BOOK OF CHRISTMAS - online book

The Customs, Ceremonies, Traditions, Superstitions, Fun, Feeling,
And Festivities Of The Christmas Season.

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72                                  THE BOOK OF CHRISTMAS.
nas." It is probable, however, that the people of those days, who were a right-loyal people, and freely acknowledged the claim of their sovereign to an absolute disposition of all their temporalities (any of the common or statute laws of the land notwithstanding), considered it a part of their loyalty to be damned in company with their sovereigns too; and resolved, that so long as these iniqui­ties obtained the royal patronage, it was of their allegiance to place themselves in the same category of responsibility. Or perhaps their notion of regal prerogative,—which extended so far as to admit its right to mould the national law at its good pleasure,— might go to the further length of ascribing to it a controlling pow­er over the moral statutes of right and wrong,—and of pleading its sanction against the menaces of Master Stubs. Or it may be that Master Stubs had failed to convince them that they were wrong, even without an appeal to the royal dispensation. Certain it is, that in spite of all that Master Stubs and his brethren could say, the sway of the Lord of Misrule, and the revels of his court, continued to flourish with increasing splendor, during this reign; and, as we have seen, lost no portion of their magnificence, during the two next, although in that time had arisen the great champion of the Puritans, Prynne,—and against them and their practices, have been directed whole volumes of vituperation, and denounced large vials of wrath.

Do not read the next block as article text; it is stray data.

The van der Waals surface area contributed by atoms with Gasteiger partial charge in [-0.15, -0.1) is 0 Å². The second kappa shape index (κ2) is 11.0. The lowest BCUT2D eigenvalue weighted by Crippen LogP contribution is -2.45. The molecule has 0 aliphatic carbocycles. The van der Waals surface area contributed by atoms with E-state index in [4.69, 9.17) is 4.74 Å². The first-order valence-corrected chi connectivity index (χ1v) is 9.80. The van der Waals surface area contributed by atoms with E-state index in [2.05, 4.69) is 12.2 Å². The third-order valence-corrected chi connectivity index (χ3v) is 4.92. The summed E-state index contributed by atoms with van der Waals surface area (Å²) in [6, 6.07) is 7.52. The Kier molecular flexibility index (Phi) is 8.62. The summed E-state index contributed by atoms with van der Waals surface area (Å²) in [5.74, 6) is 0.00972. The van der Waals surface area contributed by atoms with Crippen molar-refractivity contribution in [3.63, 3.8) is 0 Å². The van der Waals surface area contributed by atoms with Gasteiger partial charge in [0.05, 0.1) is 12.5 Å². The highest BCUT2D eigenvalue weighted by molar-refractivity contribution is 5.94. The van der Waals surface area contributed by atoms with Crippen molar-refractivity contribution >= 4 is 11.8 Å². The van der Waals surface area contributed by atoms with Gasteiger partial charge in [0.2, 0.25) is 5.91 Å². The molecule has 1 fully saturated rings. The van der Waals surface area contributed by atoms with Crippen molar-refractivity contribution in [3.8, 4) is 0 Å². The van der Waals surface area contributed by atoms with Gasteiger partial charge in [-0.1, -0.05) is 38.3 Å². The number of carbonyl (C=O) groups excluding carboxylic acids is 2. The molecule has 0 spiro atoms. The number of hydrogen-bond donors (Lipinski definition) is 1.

In Scotland, however, where the reformation took a sterner tone than in the southern kingdom,—and where, as we have said,-the irregularities committed under cover of the Christmas and other ceremonials, laid them more justly open to its censure, the effect of this outcry was earlier and far more sensibly felt; and even so early as the reign of Queen Mary, an act passed the Scottish parliament, whereby the Abbot of Unreason and all his " merrie disports " were suppressed.
In England, it is true that, according to Sandys, an order of the common council had issued as early as the beginning of our Mary's reign, prohibiting the Lord Mayor or Sheriffs from enter­taining a Lord of Misrule in any of their houses ; but this appears to have been merely on financial grounds, with a view of reducing the corporation expenditure,—and to have extended no further.
It was not, however, until after the breaking out of the civil
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